grace-childs-intimate-journey-through-cancer-recovery-melinda-marchiano-paperback-cover-artAt age thirteen, Melinda Marchiano was diagnosed with Hodgkin’s lymphoma. At sixteen, she wrote “Grace,” which is an inspirational and humorous book about her journey. She is in college and continues to be very active in advocacy for childhood cancer.

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10 Responses to One Son and Two Cancers: A journey, a lesson, a mission

  1. Tammie Garland says:

    My name is Tammie Garland. My son was diagnosed with AML Aug 21, 2012. He turned 17 the next week. He was hospitalized from then until his death January 2 of this year.
    We now are in the beginning stages of creating a non profit organization. We have certain goals, but my concern is a cure and more help for families of AYA’s.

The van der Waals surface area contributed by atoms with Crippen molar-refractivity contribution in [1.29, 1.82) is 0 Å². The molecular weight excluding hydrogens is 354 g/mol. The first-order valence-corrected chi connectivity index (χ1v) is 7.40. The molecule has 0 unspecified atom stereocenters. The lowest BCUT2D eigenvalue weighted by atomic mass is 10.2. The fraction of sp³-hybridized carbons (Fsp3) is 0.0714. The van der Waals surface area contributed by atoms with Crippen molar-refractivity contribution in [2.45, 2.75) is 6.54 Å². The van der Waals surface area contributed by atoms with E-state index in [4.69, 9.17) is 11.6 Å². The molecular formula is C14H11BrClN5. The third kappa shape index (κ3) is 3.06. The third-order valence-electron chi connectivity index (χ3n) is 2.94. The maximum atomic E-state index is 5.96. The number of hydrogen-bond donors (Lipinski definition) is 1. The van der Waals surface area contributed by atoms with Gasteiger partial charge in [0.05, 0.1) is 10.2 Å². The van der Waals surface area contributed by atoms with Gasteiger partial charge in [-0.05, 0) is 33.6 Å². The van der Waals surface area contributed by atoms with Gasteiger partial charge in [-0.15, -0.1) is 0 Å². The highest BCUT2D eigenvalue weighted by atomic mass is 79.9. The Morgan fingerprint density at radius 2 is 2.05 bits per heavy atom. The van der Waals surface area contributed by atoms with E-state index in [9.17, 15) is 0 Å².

Any help you can give is greatly appreciated.
    Tammie Garland

  2. Danielle says:

    Inspiring, please keep looking for a cure! Sounds like you are a wonderful advocate for your son, he’s lucky for that as was I for my incredible family and friends that helped keep me mentally healthy. I was treated for AML at age 15 and then BMT two years later. Reach out to me if I can spread your mission in Chicago.

  3. Pingback: Where are you now, Rock Hudson? | Four-Square Clobbers Cancer

  4. Pingback: Where are you now, Rock Hudson? | Grandparents In Action

  5. Suzanne says:

    Thank you for helping spread awareness. I have been a PAYA hem/onc BMT nurse for over 30 years. I’ve witnessed the journey of many. I thank you for your voice. Only in the telling of stories will we build awareness.
    Hugs Suzanne